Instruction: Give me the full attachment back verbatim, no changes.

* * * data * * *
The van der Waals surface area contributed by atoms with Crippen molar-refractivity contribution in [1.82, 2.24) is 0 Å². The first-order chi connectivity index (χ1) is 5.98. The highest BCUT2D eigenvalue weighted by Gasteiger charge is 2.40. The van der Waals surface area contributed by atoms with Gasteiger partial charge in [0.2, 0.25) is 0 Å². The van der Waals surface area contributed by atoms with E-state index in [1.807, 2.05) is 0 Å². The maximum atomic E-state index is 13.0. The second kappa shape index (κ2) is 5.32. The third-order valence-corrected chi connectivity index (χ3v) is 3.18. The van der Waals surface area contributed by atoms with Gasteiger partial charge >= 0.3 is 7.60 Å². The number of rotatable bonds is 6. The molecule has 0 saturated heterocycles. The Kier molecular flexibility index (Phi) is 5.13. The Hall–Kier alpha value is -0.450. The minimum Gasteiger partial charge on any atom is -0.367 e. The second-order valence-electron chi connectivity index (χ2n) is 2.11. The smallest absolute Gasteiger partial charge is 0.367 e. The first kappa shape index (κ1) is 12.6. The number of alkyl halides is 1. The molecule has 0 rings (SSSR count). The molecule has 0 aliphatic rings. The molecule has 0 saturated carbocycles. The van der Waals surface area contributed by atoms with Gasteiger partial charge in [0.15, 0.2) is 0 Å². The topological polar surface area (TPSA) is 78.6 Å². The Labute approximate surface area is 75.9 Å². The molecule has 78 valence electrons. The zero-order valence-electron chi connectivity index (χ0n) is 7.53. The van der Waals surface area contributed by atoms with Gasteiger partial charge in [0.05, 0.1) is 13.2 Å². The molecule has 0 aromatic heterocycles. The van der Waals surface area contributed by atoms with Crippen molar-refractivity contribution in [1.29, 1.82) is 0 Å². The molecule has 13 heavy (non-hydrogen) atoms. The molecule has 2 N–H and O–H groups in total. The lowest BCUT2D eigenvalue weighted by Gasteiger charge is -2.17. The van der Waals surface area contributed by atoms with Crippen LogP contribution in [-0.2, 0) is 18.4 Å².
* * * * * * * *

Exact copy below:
The van der Waals surface area contributed by atoms with Crippen molar-refractivity contribution in [1.82, 2.24) is 0 Å². The first-order chi connectivity index (χ1) is 5.98. The highest BCUT2D eigenvalue weighted by Gasteiger charge is 2.40. The van der Waals surface area contributed by atoms with Gasteiger partial charge in [0.2, 0.25) is 0 Å². The van der Waals surface area contributed by atoms with E-state index in [1.807, 2.05) is 0 Å². The maximum atomic E-state index is 13.0. The second kappa shape index (κ2) is 5.32. The third-order valence-corrected chi connectivity index (χ3v) is 3.18. The van der Waals surface area contributed by atoms with Gasteiger partial charge >= 0.3 is 7.60 Å². The number of rotatable bonds is 6. The molecule has 0 saturated heterocycles. The Kier molecular flexibility index (Phi) is 5.13. The Hall–Kier alpha value is -0.450. The minimum Gasteiger partial charge on any atom is -0.367 e. The second-order valence-electron chi connectivity index (χ2n) is 2.11. The smallest absolute Gasteiger partial charge is 0.367 e. The first kappa shape index (κ1) is 12.6. The number of alkyl halides is 1. The molecule has 0 rings (SSSR count). The molecule has 0 aliphatic rings. The molecule has 0 saturated carbocycles. The van der Waals surface area contributed by atoms with Gasteiger partial charge in [0.15, 0.2) is 0 Å². The topological polar surface area (TPSA) is 78.6 Å². The Labute approximate surface area is 75.9 Å². The molecule has 78 valence electrons. The zero-order valence-electron chi connectivity index (χ0n) is 7.53. The van der Waals surface area contributed by atoms with Gasteiger partial charge in [0.05, 0.1) is 13.2 Å². The molecule has 0 aromatic heterocycles. The van der Waals surface area contributed by atoms with Crippen molar-refractivity contribution in [1.29, 1.82) is 0 Å². The molecule has 13 heavy (non-hydrogen) atoms. The molecule has 2 N–H and O–H groups in total. The lowest BCUT2D eigenvalue weighted by Gasteiger charge is -2.17. The van der Waals surface area contributed by atoms with Crippen LogP contribution in [-0.2, 0) is 18.4 Å².